The Southern museum. (Macon, Ga.) 1848-1850, September 08, 1849, Image 2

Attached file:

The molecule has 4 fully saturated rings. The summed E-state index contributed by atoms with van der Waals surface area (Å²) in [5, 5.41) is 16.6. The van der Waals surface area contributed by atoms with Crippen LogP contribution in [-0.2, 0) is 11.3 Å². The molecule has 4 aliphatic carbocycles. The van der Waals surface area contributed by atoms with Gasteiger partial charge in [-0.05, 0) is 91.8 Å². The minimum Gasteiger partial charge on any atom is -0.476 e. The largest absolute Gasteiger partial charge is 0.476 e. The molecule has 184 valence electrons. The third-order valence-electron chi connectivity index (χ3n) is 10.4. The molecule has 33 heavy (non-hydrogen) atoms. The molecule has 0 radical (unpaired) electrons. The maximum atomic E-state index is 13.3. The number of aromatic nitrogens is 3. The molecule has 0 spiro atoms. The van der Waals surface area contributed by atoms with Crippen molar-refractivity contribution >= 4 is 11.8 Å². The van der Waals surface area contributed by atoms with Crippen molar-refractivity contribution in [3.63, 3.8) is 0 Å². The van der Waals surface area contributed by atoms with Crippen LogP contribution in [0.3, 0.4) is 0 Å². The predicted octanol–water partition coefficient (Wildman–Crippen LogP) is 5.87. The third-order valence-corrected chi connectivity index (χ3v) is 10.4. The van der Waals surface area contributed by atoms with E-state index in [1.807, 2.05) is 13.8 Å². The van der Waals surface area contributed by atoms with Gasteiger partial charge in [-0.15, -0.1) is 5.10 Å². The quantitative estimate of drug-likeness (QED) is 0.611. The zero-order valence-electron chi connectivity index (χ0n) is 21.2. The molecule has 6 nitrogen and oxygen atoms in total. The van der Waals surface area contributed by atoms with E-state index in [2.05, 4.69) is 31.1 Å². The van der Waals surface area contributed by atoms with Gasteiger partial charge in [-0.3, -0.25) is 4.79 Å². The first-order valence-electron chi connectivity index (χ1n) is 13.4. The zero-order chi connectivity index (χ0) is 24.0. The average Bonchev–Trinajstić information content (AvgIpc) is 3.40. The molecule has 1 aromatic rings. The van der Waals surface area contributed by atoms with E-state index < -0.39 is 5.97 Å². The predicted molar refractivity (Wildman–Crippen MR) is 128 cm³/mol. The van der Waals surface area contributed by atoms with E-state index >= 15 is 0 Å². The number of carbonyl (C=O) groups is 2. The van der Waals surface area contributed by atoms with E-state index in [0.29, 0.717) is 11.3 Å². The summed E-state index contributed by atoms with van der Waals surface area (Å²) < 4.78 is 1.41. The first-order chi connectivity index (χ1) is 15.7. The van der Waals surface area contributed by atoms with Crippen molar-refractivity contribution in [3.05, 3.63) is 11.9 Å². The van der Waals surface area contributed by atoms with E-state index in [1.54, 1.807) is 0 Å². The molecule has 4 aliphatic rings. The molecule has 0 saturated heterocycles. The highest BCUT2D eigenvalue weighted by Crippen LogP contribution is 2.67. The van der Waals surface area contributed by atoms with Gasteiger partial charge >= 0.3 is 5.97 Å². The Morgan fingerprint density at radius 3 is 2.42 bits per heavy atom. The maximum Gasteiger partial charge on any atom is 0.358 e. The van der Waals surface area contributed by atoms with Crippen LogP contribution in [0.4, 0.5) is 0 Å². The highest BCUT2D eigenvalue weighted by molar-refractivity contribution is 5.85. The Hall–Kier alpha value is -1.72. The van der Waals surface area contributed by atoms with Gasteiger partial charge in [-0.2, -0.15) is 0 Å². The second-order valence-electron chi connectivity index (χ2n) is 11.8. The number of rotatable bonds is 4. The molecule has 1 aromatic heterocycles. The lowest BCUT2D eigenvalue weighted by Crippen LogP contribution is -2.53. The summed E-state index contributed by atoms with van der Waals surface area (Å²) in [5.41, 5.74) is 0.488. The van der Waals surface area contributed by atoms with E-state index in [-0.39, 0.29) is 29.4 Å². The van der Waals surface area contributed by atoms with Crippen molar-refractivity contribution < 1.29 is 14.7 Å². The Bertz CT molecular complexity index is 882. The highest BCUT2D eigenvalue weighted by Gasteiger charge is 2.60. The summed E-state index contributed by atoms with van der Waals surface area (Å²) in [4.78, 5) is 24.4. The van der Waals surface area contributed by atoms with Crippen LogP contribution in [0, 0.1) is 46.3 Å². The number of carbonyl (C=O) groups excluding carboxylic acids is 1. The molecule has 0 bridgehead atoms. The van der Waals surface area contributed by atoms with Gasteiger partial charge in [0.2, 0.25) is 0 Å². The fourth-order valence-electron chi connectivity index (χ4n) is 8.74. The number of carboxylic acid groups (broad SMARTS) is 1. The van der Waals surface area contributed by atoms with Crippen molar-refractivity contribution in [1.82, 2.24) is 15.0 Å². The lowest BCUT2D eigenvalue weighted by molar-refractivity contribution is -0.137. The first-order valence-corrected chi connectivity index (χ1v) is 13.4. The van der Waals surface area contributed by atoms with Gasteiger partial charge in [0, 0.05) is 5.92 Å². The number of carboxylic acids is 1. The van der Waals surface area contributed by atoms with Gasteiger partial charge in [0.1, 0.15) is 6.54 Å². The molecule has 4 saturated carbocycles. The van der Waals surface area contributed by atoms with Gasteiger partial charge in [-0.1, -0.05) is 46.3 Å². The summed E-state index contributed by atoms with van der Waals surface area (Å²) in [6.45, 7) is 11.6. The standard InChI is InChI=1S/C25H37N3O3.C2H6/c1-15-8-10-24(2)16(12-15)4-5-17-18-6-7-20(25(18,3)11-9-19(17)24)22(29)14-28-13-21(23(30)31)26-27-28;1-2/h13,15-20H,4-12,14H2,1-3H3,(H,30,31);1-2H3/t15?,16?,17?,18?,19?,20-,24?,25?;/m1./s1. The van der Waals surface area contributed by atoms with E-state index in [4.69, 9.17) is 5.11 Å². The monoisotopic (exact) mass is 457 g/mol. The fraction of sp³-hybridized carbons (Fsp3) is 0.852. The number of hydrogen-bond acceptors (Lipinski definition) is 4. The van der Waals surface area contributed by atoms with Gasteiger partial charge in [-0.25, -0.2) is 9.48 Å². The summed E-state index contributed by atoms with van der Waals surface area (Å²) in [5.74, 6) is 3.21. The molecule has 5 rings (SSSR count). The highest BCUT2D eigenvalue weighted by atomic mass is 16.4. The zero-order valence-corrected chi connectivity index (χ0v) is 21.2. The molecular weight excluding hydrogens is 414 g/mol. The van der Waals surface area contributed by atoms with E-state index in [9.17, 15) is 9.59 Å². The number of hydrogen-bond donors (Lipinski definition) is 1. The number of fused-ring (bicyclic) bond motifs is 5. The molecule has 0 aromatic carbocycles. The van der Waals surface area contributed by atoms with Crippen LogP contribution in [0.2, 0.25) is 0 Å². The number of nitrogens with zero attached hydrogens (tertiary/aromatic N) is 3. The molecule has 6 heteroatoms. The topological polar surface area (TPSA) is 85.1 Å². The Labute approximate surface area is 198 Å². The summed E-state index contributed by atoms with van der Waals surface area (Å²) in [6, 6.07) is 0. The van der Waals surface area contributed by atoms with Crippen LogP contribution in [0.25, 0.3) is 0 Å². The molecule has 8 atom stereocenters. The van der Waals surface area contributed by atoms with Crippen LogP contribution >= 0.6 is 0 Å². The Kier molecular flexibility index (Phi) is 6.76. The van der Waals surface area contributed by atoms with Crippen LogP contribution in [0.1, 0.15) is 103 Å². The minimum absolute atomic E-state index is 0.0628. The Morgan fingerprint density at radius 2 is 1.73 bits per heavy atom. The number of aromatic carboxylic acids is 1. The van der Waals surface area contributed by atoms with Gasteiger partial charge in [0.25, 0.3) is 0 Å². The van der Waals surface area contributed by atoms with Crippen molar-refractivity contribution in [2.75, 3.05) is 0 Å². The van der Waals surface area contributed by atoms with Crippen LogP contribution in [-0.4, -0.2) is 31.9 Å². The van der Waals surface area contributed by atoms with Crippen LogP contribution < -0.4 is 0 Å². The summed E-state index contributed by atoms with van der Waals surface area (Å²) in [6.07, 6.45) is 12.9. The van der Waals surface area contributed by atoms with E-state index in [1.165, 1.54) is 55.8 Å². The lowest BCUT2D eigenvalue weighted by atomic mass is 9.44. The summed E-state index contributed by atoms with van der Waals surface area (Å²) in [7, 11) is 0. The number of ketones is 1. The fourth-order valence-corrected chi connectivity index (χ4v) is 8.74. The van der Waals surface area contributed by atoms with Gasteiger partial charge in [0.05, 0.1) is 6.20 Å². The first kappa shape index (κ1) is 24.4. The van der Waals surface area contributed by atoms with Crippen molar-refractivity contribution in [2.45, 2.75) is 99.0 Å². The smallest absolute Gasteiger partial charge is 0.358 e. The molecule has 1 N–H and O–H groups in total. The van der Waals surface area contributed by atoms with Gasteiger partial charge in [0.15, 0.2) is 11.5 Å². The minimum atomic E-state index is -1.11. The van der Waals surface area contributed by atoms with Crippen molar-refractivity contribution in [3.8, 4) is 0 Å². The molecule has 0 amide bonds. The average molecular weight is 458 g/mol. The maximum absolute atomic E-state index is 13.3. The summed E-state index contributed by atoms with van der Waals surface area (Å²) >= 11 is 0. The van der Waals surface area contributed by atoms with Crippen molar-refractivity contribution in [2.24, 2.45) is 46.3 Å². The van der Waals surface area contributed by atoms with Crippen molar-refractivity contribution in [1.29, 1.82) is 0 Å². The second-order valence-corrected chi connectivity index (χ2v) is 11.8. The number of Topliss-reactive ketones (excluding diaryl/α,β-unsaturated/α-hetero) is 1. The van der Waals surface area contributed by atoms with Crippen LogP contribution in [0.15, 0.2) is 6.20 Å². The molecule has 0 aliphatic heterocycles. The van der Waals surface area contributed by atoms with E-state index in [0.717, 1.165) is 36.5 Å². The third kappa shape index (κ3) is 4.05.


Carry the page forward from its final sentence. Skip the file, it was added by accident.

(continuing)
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oiwggKßißa sy m&mtm EDITED AND POBCISHED WEEKLY, BY WM. B . HARRISON. CITY PRINTER. From the Federal Union. Intercsiiugr Correspondence. Tbanquilla, Ga. > August 18, 1849.$ To Ilis Excellency, Gkorgk W. Towns ami Hon. Edward Y. Him.. ’Gentlemen: —The position which you now occupy before tho people cf Georgia renders it important in our estimation that they should distinctly understand your views upon certain great questions iuwhich the South is deeply interested. Will you therefore do us the favor to answer the following questions: Ist. Has Congress the right under the Constitution to legislate upon the subject of slavery in the Territories ? 2d. Is or is not the Wilmot Proviso a violation of tho Constitution 1 3d. Uo you approve of the Compromise Bill offered in the Senate of the United States, by Mr. Clayton, of Delaware ? 4th. In the event of the passage by Con gress of the Wilmot Proviso, or of its in terference with the subject of slavery in the District of Columbia, what course ought to be adopted by the South ? Respectfully yours, JOSEPH DAY, JUNIUS A. WINGFIELD, LEROY SINGLETON, BAILY BELL, JAS. W. SHROPSHIRE, DANIEL SLADE, JONATHAN PARISH, THOS. S. HUMPHRIES. Milledgeville, Aug. 25, 1849 t Gentleman: I avail myself of the first leisure moment, toacktiowledge tho receipt of your communication of the 18th inst. addressed jointly to my honorable compet itor, Judge Hill, and myself. 1 bad sup posed that my opinions upon most, if not all the questions propounded in your letter, were so generally understood, as to render any further expose at this lime unnecessa ry,— but as 1 have no concealment on the subject brought tiumy notice by you, or any other affecting the welfare of the State, I feel it my duty, regardless of all person al considerations, to respond to your inter rogatories. I shall not attempt an argu ment in support of the conclusions to \\ hicli my mind has arrived in reference to all the questions you propound, for reasons that must be obvious to all—but shall content myself by giving a direct answer in as few words as possible. “Ist. Has Congress the right under the Constitution, to legislate on the subject of slavery in the Territories 1” I think not. The Territories of the U nited States belong, of right, to all the States, as equals. The property held by the General Government in Territories, is in the nature and character of a trust, —in the exercise of which the Constitution im poses upon Congress certain restrictions and limitations, as well as prescribes cer tain duties ; but in no instance can Con gress exercise a power over the privale property of individuals residing within a Territory, that would change the nature cf that property from its condition in the State from whence it was removed. What ever, therefore, is private property in a State, remains so in a Territory. If this is not true, Congress has absolute and un limited power, within the Territories,over every description of property ;—a doctrine as absurd, as it is tyranical and unconsti tutional. In your next question you ask : “Is not the Wilmot Proviso a violation of the Constitution 1” I am perfectly satisfied it is clearly un constitutional ; and, if adopted by Con gress, will be as open and undisguised an infraction of that instrument, as it will be wantonly insulting and degiading to the Southern States. Thirdly.—You ask if I approve of the Compromise Bill offered in the Senate of the United States, by Mr. Clayton, of Del aware ? I did at the time approve of the Bill, and would have voted f r it, had I been in Congress ; —not because it was all I could have desired, but for the reason that its provisions were sufficient to protect our rights. I have seen no reason to change that opinion. Whatever may be our right to property in slaves, removed to the Ter ritories of the United States, must depend upon the guaranties of the Constitution; — for as soon as Territory is acquired by the General Government, whether by treaty or conquest, the principles of the Consti tution are extended over it, and tho conse quent obligation is imposed upon Congress by the Constitution, so to govern that Ter ritory as to protect the equal rights of the j Several States, and the property of the in habitants thereof respectively in such Ter ritory. From this it will be seen, if I am cor rect. that our right to bold negro slaves in the Territories of the United States re solves itself into a question of law ; and, therefore, as the “Compromise Bill of Mr. Clayton” provided a cheap and summary mode of settling that question, the slave holder was directly interested in its pas sage. It should never lie forgotten, that woof the South, place our right to bold slaves in the Territories, mainly, upon the grounds, that the States are equals,—were equals, before the adoption of the Consti tution, and by that instrument the powers of the Government, Executive, Legisla tive and Judicial, were restricted and lim ited, so as to preserve and perpetuate the equality of rights between the States and the citizens thereof respectively, which existed before its formal ion. Property in slaves was known to exist in several of the States, at and before the formation of the Constitution, and the consideration and adjustment of that question, was one of the most delicate that engaged the attention of the Convention, whose deliberations re sulted in the recognition of tire right to hold slaves under the Constitution. That the Territories of the United States, of right belong, not to the non-slaveholding Sta'es, or either of them separately, but equally to all the States of tho Union, whether slaveholding or not, cannot be de n ed. Wherever the Constitution goes, slavery may or can exist, and that the slaveholder is protected in the enjoyment of property in his slave as absolutely and fully as he might or could have been in the Slate from whence be removed, is the legitimate conclusion drawn from the fore going premises. Either this is so, or it is idle for the Southern States to put up a claim to an equal participation in ilio com mon property of all. We are not equals, if there is any distinction, under the Con stitution, between the citizens of the differ ent States, as to what shall or shall not, be property in the common territory of all. If I am correct in the view here stated, where was the danger in submitting ibis question to the Judiciary I Will it do to say, we of the slave States, professing to claim rights under the Constitution, will not submit them to the decision of the Ju diciary? Is there an honest, intelligent, and candid man, who loves order, harmo ny and good government, that will assert, that he enjoys rights, or that he possesses property which the Constitution and laws of the country, are inadequate to protect No right or property can exist not known to the law, either constitutional, public, common or statute, and therefore to refuse to submit our right to hold slaves in the Territories, to an impartial and pure Ju diciary, is equivalent to an admission that we have none. What has been the effect of rejecting the bill of Mr. Clayton upon the slave States, is too obvious to admit of speculation ; and, though it is no part of my business, nor is it my intention, to speak of the motives that influenced a ma jority of the House of Representatives, in rejecting this bill, 1 have ever felt, that ii was the heaviest blow ever aimed at the institution of slavery. Our enemies have been emboldened,—our friends paralyzed, and hundreds and thousands through the length and breadth of the land, brought to and übt whether we can bo sincere in the opinion so long and often repeated in eve ry form, that we place our right to our slave property upon the guaiauties of the Constitution—there we placed it—and there we risk the issue ; and yet refuse to submit that question to the only tribunal known to our Government for its final ad justment. One word more in this connection. If the Supreme Court is not to be trusted, how is this question to be sett'ed ? Can Congress be trus ed ? Do we not know the House of Representatives have been a gainst us for years ? Have we not seen one after another of our Northern and Western friends desert u«, until we stand almost alone ? Os all the Representatives from the non-slaveholding States, how many, will any candid man say, can be re lied on to support and defend us in the moment of our greatest need ? There may be some, and doubtless are a few who are conscientious, right minded and pat riotic on this subject—but are they not powerless ? They are proscribed and hun ted down—their voice, their counsel, and their aid, can never come up to our relief on the floor of Congress. Every year, every month, every day, we are growing weaker and weaker—until now the con test between the two great parties in the free States, seems to be which can go far thest or dare most against our rights. In view of this state of things, what sin* cere friend to the South can pretend to say, he ever expects to see the rights of ihe Slaveholding to an equal en joyment of the recently acquired Mexican territory, secured by an Act of Congress ? —even admitting Congress possesses the power to legislaie upon the subject. But suppose Congress to pass an act es tablishing slavery in California and New Mexico, repealing the Mexican laws said to be in force there abolishing slavery, 1 then put it to every candid mind, if a ques tion touching slavery in said Territory should arise, would not the Supreme Court have jurisdiction ? Would not the con stitutionality of such an act of Congress make a question for the decision of that Court ? Would not all the questions arising under the alleged Mexican laws abolishing slavery, be the legitimate sub jects of adjustment before the Federal Judiciary? If correct in this, I come back to the main point—what has been gained to the slave States by the defeat of Mr. Clayton’s Compromise bill? It is a solemn question—and each man for him self should answer it—not as a Whig, or as a Democrat, hut as a Southern man— as a friend to good order and good neigh borhood—a friend to the prosperity of the whole country, and above all, as a friend to the Union itself, I do deplore the defeat of this bill. Had it have passed, no one could conjecture bow many slaves and slaveholders would at this day, have been in California, participating in the rich re wards of labor in that inviting field. Hundreds have, doubtless been deter red from going from the slave States, as they have been taught to believe the mo ment a slave is introduced into California by virtue of a Mexican law, it would be free. Emigrants from foreign countiies, and from every free State of the Union have rushed in free'y—they have possessed themselves of the whole country, with its boundless wealth and inexhaustible mines —but no action lias yet been taken by Congress to seltle the question ; nothing done or intended to be done, to secure the equal lights of the South. Theslave liolder is still deterred ; ho still lingers on the Atlantic slope ; and, finally, we are informed, by the public prints, that the Hon. T. Bultler King, a member of Con gress from this State, was a short time since engaged in addressing the good peo ple of California, urging them to form im mediately, a Stale Government—settle the question of slavery for themselves— and giving them the strongest assurance that the next Congress would admit them into the Union as a State. This is the farce played off by the majority in the House of RepresentativesclaimingforCon gress the power, over the question of sla very in the Territories. This is the re. suit of rejecting Mr.Clayton’s compromise bill. The whole of Calif irnia is lost to us though our blood and treasure were freely given, and the gallant sons of the slave States distinguished themselves upon every battle field throughout the eventful struggle. We are now told, while all this and much more is true, it is deemed expedient, in order to set rid of the slaviry question , to let ihe present settlers in Caliornia, if, indeed, they can be so called, form a State govern ment, and be admitted into the Union though it is well known that our slaves will be excluded by any constitution that may now be adopted. I will add, more in sorrow than anger, that much of this has resulted from the want of harmony, union and conceit among the public men of the South ; and if I have a wish stronger than all others, it is the desire to see the whole South present a united front upon every question touching tho institution of slavery. It is our only reliance—upon it depends, in my opinion, the preservation of the Union, our property, and our honor. Lastly, you ask : “In the event of the passage by Congress of the Wilmot Pro viso, or with is interference with the sub. ject of slavery in the District of C’olum. bia, what course ought to be adopted by the Sooth ?” My answer is—first to look to ourselves rather than our oppressors—to take coun sel together without distinction of party, and upon one altar offer up all recollec tions of minor and past differences, and re* solve that if neither remonstrance, reason nor argument will arrest the brutal fanati cism that is sweeping over the land, threa tening a disruption of our social and politi cal union ; that we as slaveholders, regard ing the passage of the Wilmot Proviso as the prelude to the abolition of slavery in the District of Columbia, as well as evi dence of a settled policy on the part ofthe free States to continue to disregard the constitutional provision for our protection in reference to fugitive slaves, will hence, forth look alone, to the justice of our cause to the protection of that Providence, who is able to direct our footsteps in the midst of the greatest peril, to our own union of all the means, physical and moral, to es tablish for ourselves, our wives and chil dren, freedom, equality, and liberty, or perish in the attempt. Let the watch-word be—the Constitution as it is—the Union as it was—down with all odious and un constitutional discrimination between the citizens or the property of the citizens of the different States by the Federal Govern ment, or that every patriot son ofthe South, having first exhausted all pacific and hon orable means to redress his wrongs, will rally to his post, and resolve to die or main tain his rights. These are my honest feel ings, and the result of my deliberate judg ment as to the course the slave Stales should pursue in the last resort ; but, I hope a returning sense ofjustice will stay the wicked career of our unnatural and cruel tormentors —and that no such dread ful alternative will be forced upon us; yet as you have thought proper to ask me “what course ough l to be adopted by the slave States,” 1 feel incapable of conceal ing my opinions, whatever may be the consequences to me personally. 1 am well awatetliat. 1 may subject myself to the assaults of-ome malignant and designing men, who, for party purposes, may ascribe to me sentiments unfriendly to the perpe tuity of the Union. Be this as it may, 1 cannot withhold, at a great crisis, like the present, from the people of my native State, my deliberate convictions as to the best mode of preserving the Union as well as our property. 1 know no man is more devoted to ihe Union than I am ; it is no new passion of mine ; it was my first, as I fervently pray it may he my last love—let my lamp go out under the folds of that banner, on which is inscribed Justice, i Equality, Union. Such an Union is worthy a patriot’s, a patriot’s blood bu' union with inequality, wi.h injustice, with dishonor, with oppression inscribed upon its folds,to the patriot’s heart would! be less tolerable than death itself. Enter taining these views you can appreciate ihe cordiality with which l subscribe to the sentiment embraced in one of the resolu tions ofthe late Democratic Convention— that in the event of the passage by Con gress, ofthe Wilmot Proviso, of “interfer ence with the subject of slavery in tho District of Columbia,'’ 1 can have no “diffi culty in choosing between ihe only alter natives that will remain—of abject sub mission to aggression and outrage on ihe one hand, or determined resistance on the other, at all hazards and to the last ex. trernity.” 1 have the honor to be, Your most obedient servant, GEORGE W. TOWNS. Messrs. Jus. Day, J. A. Wingfield, and others. Statistical Information. — It is esti. mated that the oak tree lives in a state of nature one thousand five hundred years. Hour glasses were iii'ented at Alexan dria one hundred and fifty years bes-re Christ. The sum of fifteen million dollars (*)» expended each year in London f r intoxi cating drinks. Vaccination was first tiidd upon con demned criminals, in the year 1721. The interest of the national debt ofGreat Britain is over twenty-four milli ,n pounds sterling. Looking glasses were first made at Ve nice, in the year 1300 Iron was first discovered by the burning of Mount Ida, one thousand four hundred and five years before Christ. Muslins were first manufactured in England, during the year 1781. The first jury ever empannelled was in England, during the year 970. Air is eight hundred and sixteen times lighter than its bulk in water. —A queer, but correct calculation. Military uniforms were first adopted in France, by King Louis X V. Let'ers were invented by Memnon, the Egyptian, one thousand eight hundred and twenty-two years before Christ. The plague in Europe, Asia, and Africa, commencing in the year 588, lasted for fifty years. Linen was first discovered and made in England, in the year 1253. The average coinage of the mint of Great Britain, for the last thirty years, is eighteen million pounds sterling per an num. Microscopes were first invented and used in Germany, in the year 1621. The cost of cigars smoked every day in New York city, is ten thousand dollars The first private library was that of Aris totle’s, collected five hundred and twenty four years before Christ. According to the statistics, one third of the population <>f England are paupers. . The first literary magazine in America, was published by Franklin, in 1741. Georgia—Her Resources, Policy and Duty. From an editorial article, with the a bovehead in the last Southern Whig, we copy the following interesting statistical facts in reference To Schools in this and other States. The editors make some useful remarks on the subject of common Schools, and close vviih a just hint at ihe necessity (considering our disturbed fra ternal relations as States) of Georgia and the whole South's being prepared, in their manufacturing, agricultural, commercial and educational policy, for any event which may possibly happen. “We cannot, perhaps, furnish anything more interesting to our Southern readers, than a few statistical statements, (for which we are indebted, with some accompany ing reflections, to the Southern Baptist Review,) calculated to show the impor tance attached lo the maintenance < f their common schools, by the people of New England. In Massachusetts,for example, according to the last report of tlie Board of Education, the number of public free schools, supported by the government of that State, is somewhat less than 4,000. — Ihe average number-of scholars in these schools, is about ISO,OOO or 45 to each school. 'lhe whole number of children in the State, between the ages of 4 and 16, is 214,436. Ihe amount of money raised by taxation last year, f>r the purpose of these schools, including only I be board and wages of teachers, and fuel, is about SSOO,- 000. 1 here are also supported at the public charge th ee Normal schools,where teachers are most thoroughly trained f r 'he r work The maintenance of these costs about $6,500. The amount invested in public school bouses, is said lo be not less than $2,750 000. Os this sum, $2,- 200,000 have been raised and expended in the cons ruction of these school houses within the last ten years. The estimated value of all the apparatus belonging to the public schools is about $25,000. The number of volumes in tlie sch ol libraries is nearly one hundred thousand. Massa chusetts has also four c lieges and 67 in corporated Academies, besides Theologi cal Seminaries. Boston has been author ized to establish a pub ic library, and to expend $5,000 a year in its support. By another legislative act any two adjacent towns, (precincts) not having moie than two thousand inhabitants each, may estab -li, h at the public charge, a high school, in which the blanches of a more liberal edu cation shall be taught A school for idi ots has also been established at ati expense 0f52,500 a year. Finally, a Stale Re. form School has gone into operation. It is designed to be a school for the instruc tion, reformation and employment of ju venile offenders A large farm is attach, ed, with buildings to accommodate 300 boys, at a cost of Slo9\ooo One is almost forced to ask, in view of these statistics,how large is Massachusetts? This question can be answered by e m paring it with some other Sta es. For ex ample, Georgia would make six such States, if mere superficial area be regar ded. Massachusetts, territorially consider ed, constitutes only about one four hundred and foiiy eigtli part ofthe Un on to which she belongs. In mineral resources, pro ductiveness of soil, and facilities for inter nal intercourse, she is far below in st of the other States. She has no navigable river ; no untold treasures of gold are known or suspected to exist under her rocky suiface. “Granite,” says the Hon. Horace Mann, “is her best mineral, and ice is the only pearl to bes <und in her wa ters.” Whence, then, conies the relative importance of Massachusetts ? Its unex. ampled prosperity is certainly riot owing to any one cause. Several causes the peo ple of that State believe that the general intelligence of its ci izetis is the chief. They are iti the habit, of looking upon their educated men, their intelligent and nidus triou men and women, and the children in ail these schools, as prophetic- of future eminence to the State, as they believe her p esent eminence is mainly the result of her system of common school education. Let us now turn to some statistical in formation, showing the position of Geor gia with reference to this important sub ject. For the following we are indebted to the Masonic Journal; and we can, with all our heart, endorse and adopt what is urged by its intelligent correspondent, as the unfortunate position, and the duty of our State ; In IS4O there were 622 students atten ding the several Colleges and Universi ties ofthe State 7,878 attending the Aca demies and Grammar Schools, and 15,561 attending the primary schools. Os these these last, 1,333 were instructed at pub lic charge. i lie aggregate number in at tendance upon all tne schools in the State was 25,061. Now there were in Georgia at that time children between the ages of 5 and 10 ; 27,136 between 10 2t „j 15 ; and 20,897 between 15 and 20, ma. king an aggregate cf 81,932 who were a , the proper ages to receive instruction. Thus it will be seen that only about 3g per cent, of the entire number between the ages of 5 and 20 attended school at all At the same period there were in tb e State 30,717 white persons, over 20 years who could neither read nor write, showing an excess of 6,656 over the whole n Uffi . her of pupils in the State ! When we remember that only 1333 or about 6 per cent, of those atlendin® school, received aid from the public, it seems fair to conclude tlvat the remain, ing 22.723 were »he children of parents who were able to pay for their tuition and and that the major part of the 57,332 who were uninstructed remained in ignmance from the lack of means adequate to edu cate them It is believed tiiat the census of 1850, while it will show a gratifying increase in the agricultural, ma 11 ufacia, riu and commercial interes-s of Georgia, will not exhibit a corresponding progress in education. That not much mote than 30 per cent, of the white population be tween the ages of 5 and 20 will be found attending school at all ! From the .Scientific American. Facts and Observations on Cliolera and thi Atmosphere. BY H. F. STICKNF.Y. With facts and observations communi cated in my articles on Motion, with some facts subsequently obtained, principally by the exertions of others ; we think it can be shewn that when Epidemic Cholera prevails, there is greater weight in the at mosphere, and less eleclrici y. That the presence of carbonic acid gas expels the Electricity—lienee tbe cause of the epi demic. As stated in my articles on Motion, a number of years ago, in making experi ments on Electricity. 1 had coated jars at hand, and after having prepared some carbonic acid gas, and made use of what was then required, there being some left, 1 put it into a coated jar that belonged to an electrical battery, that was at hand.— Some time afie wards, the jar was requir ed for electricity,and an attempt was made to charge the jar, but in vain We now thought of the gas —and had it filled with water ; and after pouring it out and dry ing the jar, there was no difficulty ill char, ging it. This we took to be sufficient evi dence that the carbonic acid gas repelled the electricity. , We have seen recently an article indie -Scien'ific Ameiican containing the follow ing statement, by Professor S. C. Beek.of Rutger’s College, in a communication to the Newark (N. J.) Sentinel, expresses the same opinion, as Prof. Olmstead. He says that Dr. Prout of England, conducted a series of correct experiments on the atmosphere and discovered, that it became heavier when the Cholera first made its appearance in London, in 1832, and he attributed the increased weight of the atmosphere to some foreign body in it, which was in some way connected with the Cliolera. We think the above experiments shew that during epidemic cholera, there is pre sent in the atmosphere, some extraneous heavy fluid, that gives extraordinary car■ bonic acid gas. We have some other fads that go to show that t'-e same unusually heavy stale of the atmosphere has existed during the pie alence of epidemic chole ra, in this region of country- A French Mathematical 1 nstruinent maker, now of Cincinnati, came (Toledo, Ohio.) by the way of Sandusky City, by tbe name of Henry Meyer. He bad wi h him some barometers of bis own make, for sale. In conversation he told me, that at Sandusky City he took the height of Lake Erie a have the ocean. I asked how much he made it, he said 350 feet. I told him that he Lake was established at 574 by the survey of the Erie Cauul. I suggested a doubt of the accuracy of iiis instruments • he averred their accuracy could not be doubted, after the thousands of tests ofthe rules by which they were made. I exam ined bis instruments, measuied the length of the tubes, and the scales, and found them accurate; and I took one of them. I now commenced making observations hete, 13tli or 14th of July, 1549. Tbe Epidemic Cholera had commenced here, and was very violent at Sandusky City. — The atmosphere continued extraordinarily heavy until the 4th of August, when there was some thunder and rain and a small depression ofthe mercufy in the barome ter, showing lighter atmosphere. Tho 7th there was a heavy thunder shower,and the mercury sunk near half an inch. 1° the normal state of the atmosphere ' va should expect to see the mercury rise a* gain when the clouds cleared off. B ut this was not the case. The mercury that evening, although nearly cloar, bad risen